How to Get 8% Dividends, 20% Upside (in 5 Months)

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It’s rare when we get not one but two crashes bigger than 10%+ in a single year—but hey, it’s 2020. Anything goes.

But take just a second and imagine that you dodged both of those disasters, resting easily on the sidelines during the chaos. Then you moved into stocks for the rest of the year. In that case, 2020 just may be your best year yet!

 A “Dream” Strategy (That’s Possible to Achieve!)

Of course, no one can precisely predict the market’s next move. But what I’m about to show you is as close as I’ve ever seen an investing system get.Read more

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Earlier this year, we added Synovus (SNV) to our Contrarian Income Report portfolio. We’ve enjoyed 36% total returns—including a couple of fat dividends—in the six months since. On a yearly basis, these gains annualize to 75%.

“Can we do this every time?” subscribers have asked?

That’s asking a bit much, but it doesn’t hurt to ask. (My young daughters know this well, because they are not shy about asking to eat ice cream at every meal!)

After all, if we reach for 75% yearly gains and have to “settle” for 17.5% profits, we’ll take that. It’s really about the process and stacking the probabilities in our favor on each given dividend purchase.… Read more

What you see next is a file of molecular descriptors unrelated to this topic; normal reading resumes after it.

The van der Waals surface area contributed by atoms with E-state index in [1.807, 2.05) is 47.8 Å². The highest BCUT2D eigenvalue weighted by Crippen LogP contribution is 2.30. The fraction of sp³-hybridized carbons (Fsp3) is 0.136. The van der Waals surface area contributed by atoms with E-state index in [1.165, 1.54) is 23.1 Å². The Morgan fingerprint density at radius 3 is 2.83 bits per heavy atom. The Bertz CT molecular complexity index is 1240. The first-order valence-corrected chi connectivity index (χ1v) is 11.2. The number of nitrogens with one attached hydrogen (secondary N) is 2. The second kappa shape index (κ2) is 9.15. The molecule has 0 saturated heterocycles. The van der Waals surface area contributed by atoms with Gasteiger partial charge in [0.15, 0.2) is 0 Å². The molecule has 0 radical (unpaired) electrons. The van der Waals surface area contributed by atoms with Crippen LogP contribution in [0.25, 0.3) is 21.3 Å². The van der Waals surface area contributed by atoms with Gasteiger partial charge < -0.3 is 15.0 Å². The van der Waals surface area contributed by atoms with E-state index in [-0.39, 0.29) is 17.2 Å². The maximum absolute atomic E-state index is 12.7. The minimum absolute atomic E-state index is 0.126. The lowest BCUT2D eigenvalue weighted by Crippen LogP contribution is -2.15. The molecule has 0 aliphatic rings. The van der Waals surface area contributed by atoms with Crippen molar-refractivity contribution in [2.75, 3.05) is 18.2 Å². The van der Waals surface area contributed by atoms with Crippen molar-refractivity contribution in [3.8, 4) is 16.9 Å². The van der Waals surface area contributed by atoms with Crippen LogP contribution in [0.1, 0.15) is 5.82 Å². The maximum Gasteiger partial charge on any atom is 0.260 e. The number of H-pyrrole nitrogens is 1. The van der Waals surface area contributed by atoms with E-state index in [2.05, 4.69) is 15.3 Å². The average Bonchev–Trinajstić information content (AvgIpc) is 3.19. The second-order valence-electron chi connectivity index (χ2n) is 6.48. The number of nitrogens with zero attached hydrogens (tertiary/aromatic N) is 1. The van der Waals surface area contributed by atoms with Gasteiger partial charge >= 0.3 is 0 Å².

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The S&P 500 has just set new all-time highs, and so has the Nasdaq. It’s no coincidence that stocks are back to historically high valuations, and yields have been flattened back to historically low levels.

If you’re an income hunter, you know it’s a difficult time. I’m here to tell you that it’s a dangerous time, too.

Buy High and… Sell Higher?


Source: Multpl.com

Tight income environments like this make dividend investors “reach for yield” at their own peril. They forget that a stock’s yield is only as good as its cash flow because, after all, a dividend is nothing more than a promise from a company.… Read more

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What good is a 2% or 3% annual yield if you can lose it in a single trading session?

The Nasdaq and Russell 2000 are officially in bear markets, which means they’re down 20% from their peak. But bear markets don’t have to stop at 20%.

They can just keep on collapsing. And the weakest links can fall much, much farther than 20%.

In fact, they often do. Just take a look below at the 444 S&P 500 components that were part of the index during the 2007-09 selloff. Only a handful fell even close to the bear-market minimum.

Meanwhile, almost a quarter hemorrhaged 70% of their value or more!… Read more

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